Launching first for desktop almost a year ago, Smart Compose for Gmail has been helping users to write emails by offering phrases based on their writing style.
Google expanded the handy feature to its Pixel 3 phones last fall, and this week appears to be rolling it out to all Android smartphones.
Typing with one or two fingers on a small smartphone keyboard can still be an intensely frustrating experience for some, with the message creation apparently requiring the kind of skills only available to crack surgeons with the steadiest of hands.
Any mobile app worth its salt offers word prediction to help you speed up your typing, but Gmail’s Smart Compose goes a step further and offers entire phrases for you to include or reject. While the feature pulls its suggestions from a database of commonly used phrases, the clever part is that it also bases its suggestions on precisely how you write.
Powered by artificial intelligence that analyzes your writing style, the offered phrases appear instantly in the body of the email in a color lighter than the typed text. So, for example, if you start typing, “Haven’t seen” then Smart Compose might offer to complete the phrase with “you in a while.”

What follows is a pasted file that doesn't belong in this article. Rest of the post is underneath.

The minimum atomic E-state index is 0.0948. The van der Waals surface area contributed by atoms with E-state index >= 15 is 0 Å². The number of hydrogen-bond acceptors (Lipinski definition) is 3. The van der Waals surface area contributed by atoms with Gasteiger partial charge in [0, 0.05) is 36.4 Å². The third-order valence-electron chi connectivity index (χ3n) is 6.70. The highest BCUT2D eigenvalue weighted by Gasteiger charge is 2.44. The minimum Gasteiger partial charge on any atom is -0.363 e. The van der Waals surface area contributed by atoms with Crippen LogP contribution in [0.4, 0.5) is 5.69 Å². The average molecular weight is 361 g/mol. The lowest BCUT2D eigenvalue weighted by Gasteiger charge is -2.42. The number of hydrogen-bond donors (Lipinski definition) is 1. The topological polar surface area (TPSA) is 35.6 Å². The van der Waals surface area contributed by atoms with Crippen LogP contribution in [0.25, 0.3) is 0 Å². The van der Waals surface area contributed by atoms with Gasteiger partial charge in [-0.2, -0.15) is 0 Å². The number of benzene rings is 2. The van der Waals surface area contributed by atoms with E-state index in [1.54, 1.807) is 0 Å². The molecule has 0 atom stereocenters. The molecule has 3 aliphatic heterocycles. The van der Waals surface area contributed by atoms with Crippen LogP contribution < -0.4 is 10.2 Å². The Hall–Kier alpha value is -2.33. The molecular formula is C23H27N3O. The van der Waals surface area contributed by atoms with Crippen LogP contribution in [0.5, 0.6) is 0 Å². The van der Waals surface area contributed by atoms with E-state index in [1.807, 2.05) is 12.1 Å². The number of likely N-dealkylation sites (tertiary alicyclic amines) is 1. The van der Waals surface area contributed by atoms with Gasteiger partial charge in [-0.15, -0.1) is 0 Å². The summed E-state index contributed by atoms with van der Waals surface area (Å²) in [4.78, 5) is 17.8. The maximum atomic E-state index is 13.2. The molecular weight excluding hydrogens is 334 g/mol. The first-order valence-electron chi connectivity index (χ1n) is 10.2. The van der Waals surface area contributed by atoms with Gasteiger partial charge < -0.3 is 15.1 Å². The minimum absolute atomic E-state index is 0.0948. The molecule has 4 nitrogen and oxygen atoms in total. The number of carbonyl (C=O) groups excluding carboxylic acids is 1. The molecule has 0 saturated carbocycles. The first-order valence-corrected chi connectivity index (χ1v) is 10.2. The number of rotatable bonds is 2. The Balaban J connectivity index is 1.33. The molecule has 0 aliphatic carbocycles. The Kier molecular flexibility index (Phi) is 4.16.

If you want to include the offered words, you simply swipe across them. If not, they’ll disappear as soon as you continue typing. This is different from the desktop version, which requires you to hit the tab key to include the suggestion.
According to Android Police, which first spotted the rollout, you’ll see a pop-up telling you about Smart Compose when you next go to type an email. If it doesn’t appear to be working, make sure you have the latest version of Gmail loaded on your phone.
The feature is auto-enabled, but if you end up finding it more irritating than helpful, you can turn it off by entering the app’s settings, selecting the appropriate account, and then removing the check mark from the Smart Compose box.
Anyone can set up a free, web-based Gmail account. If you’re just getting started or could do with a refresher course on its numerous features, then Digital Trends’ articles on how to recall an email, how to use its privacy-focused confidential mode, and how to back up your Gmail content in case the cloud-based service suffers an outage.